~"Something Good For Babies" stressing the importance of mother’s milk for babies was presented to children age 4 at the Duck Bay nursery school
~All physicians involved in providing care to women and children in the region were sent information on breastfeeding as well as local La Leche League meeting information.
Getting the word out Guelph, Ontario
The Breastfeeding Coalition in Guelph decided to focus on making people aware of the help that is available for breastfeeding mothers. Local writer, Teresa Pitman, wrote articles for the two community newspapers, which were published during World Breastfeeding Week. One article featured three mothers and how they had found help to breastfeed successfully; the other answered common breastfeeding questions. Both included phone numbers and information to contact Lactation Consultants, La Leche League, Public Health and midwives for breastfeeding help.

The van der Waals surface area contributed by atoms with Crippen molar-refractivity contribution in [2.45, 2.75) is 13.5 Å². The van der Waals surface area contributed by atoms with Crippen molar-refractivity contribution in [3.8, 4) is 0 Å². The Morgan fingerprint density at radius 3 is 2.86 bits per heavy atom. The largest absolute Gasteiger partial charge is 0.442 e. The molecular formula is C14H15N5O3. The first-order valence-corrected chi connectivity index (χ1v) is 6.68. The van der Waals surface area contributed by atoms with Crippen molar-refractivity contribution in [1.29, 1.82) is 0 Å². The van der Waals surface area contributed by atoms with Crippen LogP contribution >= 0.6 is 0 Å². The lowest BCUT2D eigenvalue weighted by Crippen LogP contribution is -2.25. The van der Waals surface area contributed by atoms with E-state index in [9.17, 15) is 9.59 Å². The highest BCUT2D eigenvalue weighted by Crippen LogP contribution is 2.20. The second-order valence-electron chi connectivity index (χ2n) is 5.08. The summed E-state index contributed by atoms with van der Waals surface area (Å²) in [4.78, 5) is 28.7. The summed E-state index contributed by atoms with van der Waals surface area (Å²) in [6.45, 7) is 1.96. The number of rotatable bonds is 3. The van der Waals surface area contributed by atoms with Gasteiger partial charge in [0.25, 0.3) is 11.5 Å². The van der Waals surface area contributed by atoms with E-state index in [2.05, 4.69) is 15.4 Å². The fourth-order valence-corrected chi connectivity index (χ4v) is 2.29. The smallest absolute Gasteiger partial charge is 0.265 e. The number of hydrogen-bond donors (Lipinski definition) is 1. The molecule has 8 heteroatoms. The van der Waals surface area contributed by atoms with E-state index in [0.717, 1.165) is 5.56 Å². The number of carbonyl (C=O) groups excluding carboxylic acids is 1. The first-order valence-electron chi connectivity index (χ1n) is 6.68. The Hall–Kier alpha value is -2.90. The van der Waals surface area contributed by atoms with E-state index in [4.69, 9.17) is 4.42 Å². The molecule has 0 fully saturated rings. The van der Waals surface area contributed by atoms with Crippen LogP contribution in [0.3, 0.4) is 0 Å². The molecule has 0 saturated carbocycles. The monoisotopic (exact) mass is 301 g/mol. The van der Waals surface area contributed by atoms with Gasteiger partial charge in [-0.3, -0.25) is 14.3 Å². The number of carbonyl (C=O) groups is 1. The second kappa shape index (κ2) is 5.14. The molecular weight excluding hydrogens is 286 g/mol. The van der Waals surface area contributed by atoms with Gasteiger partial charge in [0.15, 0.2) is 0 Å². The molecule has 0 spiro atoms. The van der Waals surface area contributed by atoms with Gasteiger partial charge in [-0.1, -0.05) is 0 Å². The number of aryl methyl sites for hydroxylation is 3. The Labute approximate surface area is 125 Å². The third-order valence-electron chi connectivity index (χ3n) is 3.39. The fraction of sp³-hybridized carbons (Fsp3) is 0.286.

The Coalition also arranged for bookstores and the public library to set up World Breastfeeding Week displays. They did have to explain to the staff that not all books about baby care are good sources of breastfeeding information! The displays had signs announcing World Breastfeeding Week and a selection of books about breastfeeding.
Target child care centres Toronto, Ontario